Gjoa Haven teen spends summer immersed in military lifestyle

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While some Nunavummiut teenagers slept in during their summer break, Nicole Kununak was regularly out of bed at 4 a.m.
Not only was she up early, she was engaged in physical fitness first thing in the morning as part of the Royal Canadian Navy’s six-week RAVEN Aboriginal Youth Employment Program that took her to Canadian Forces Base Esquimalt, B.C.

Leading Seaman David Gariepy/DND Canada photo
Gjoa Haven’s Nicole Kunanak, left, and fellow RAVEN program participant Sam Seven Deers receive manoeuvring instructions aboard a Canadian Navy patrol training vessel from Able Seaman Lewis at Canadian Forces Base Esquimalt, B.C., on Aug. 14.

After breakfast at 6 a.m. there was plenty of time spent in a classroom learning things like how to take apart and clean a rifle.
The students put theory into practice, too. They went to a range to shoot a military-issued C7 assault rifle.
“It was a lot of fun,” Kununak said, adding that her aim was “good.”
She was taught how to regulate her breathing in conjunction with pulling the trigger to improve her shooting accuracy.
She and close to 40 other RAVEN team members, including Gjoa Haven residents Shaunya Ullulaq and Chad Eetoolook, also went into the field to learn map and compass skills.
The most intimidating test came via the obstacle course, which entailed swinging from ropes and climbing walls, among other challenges, Kununak noted.
She also got a chance to tour and steer a navy patrol ship.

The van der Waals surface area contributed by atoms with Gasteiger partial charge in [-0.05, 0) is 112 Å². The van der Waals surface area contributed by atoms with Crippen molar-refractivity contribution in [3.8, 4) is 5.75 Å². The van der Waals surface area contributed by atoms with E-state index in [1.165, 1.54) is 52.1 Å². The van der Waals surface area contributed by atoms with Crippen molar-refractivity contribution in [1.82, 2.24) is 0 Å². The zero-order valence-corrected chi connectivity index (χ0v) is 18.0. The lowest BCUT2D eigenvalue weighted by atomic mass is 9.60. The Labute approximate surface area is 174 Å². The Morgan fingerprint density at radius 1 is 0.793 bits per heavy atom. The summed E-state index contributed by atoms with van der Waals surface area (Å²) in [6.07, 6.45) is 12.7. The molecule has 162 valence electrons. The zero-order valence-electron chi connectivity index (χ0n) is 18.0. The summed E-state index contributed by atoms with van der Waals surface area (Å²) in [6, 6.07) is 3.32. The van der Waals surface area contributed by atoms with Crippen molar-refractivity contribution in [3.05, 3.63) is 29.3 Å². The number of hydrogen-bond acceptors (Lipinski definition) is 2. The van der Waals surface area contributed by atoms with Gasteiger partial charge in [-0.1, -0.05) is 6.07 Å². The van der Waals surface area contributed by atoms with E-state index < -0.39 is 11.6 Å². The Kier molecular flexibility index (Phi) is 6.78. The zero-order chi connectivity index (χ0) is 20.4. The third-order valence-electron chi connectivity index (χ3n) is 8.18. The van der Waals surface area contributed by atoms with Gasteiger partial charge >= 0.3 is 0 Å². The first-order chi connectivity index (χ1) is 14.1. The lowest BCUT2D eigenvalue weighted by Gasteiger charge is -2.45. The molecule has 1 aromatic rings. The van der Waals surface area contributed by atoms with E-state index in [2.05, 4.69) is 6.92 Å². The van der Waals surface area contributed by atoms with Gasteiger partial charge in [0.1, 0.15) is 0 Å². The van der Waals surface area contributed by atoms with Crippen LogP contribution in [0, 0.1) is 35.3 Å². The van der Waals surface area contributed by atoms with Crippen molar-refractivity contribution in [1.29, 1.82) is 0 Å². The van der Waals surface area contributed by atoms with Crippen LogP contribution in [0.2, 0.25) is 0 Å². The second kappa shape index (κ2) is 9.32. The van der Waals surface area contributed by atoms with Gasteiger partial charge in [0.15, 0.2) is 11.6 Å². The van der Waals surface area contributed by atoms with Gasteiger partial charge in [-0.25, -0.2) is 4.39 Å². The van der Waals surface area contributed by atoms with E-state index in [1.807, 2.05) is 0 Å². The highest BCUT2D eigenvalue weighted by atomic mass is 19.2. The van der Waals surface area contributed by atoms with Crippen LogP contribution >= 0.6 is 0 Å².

Outside of the military experience, the young men and women were able to explore the southern part of Vancouver Island, including nearby Victoria.
“It was pretty awesome. There’s so many different malls and the people are nice,” said Kununak.
A member of the Canadian Armed Forces visited her high school earlier this year to promote the RAVEN program. Kununak, who had been with the Junior Canadian Rangers for close to four years, was interested. She completed written and physical testing to get accepted.
In July, she boarded a plane to Yellowknife with connections to Edmonton, Calgary and Victoria, a three-day trip to get to Esquimalt.
Getting to see the world through a career in the Canadian military may be in the future for Kununak, a 17-year-old who is eligible to graduate from Qiqirtaq High School in 2018.
“My grandpa wants me to be an electrician but after what I’ve seen in Victoria, I probably will change (my career goal),” Kununak said, chuckling.

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Derek Neary has been reporting on developments in the North for 18 years. When he's not writing for Nunavut News, he's working on Northern News Services' special publications such as Opportunities North, NWT & Nunavut Mining, Construction and Degrees of Success. Derek's passion lies in human interest stories and he's indebted to those who share their struggles and triumphs. He has won more than a dozen journalism awards and has a bachelor of journalism degree from the University of King's College.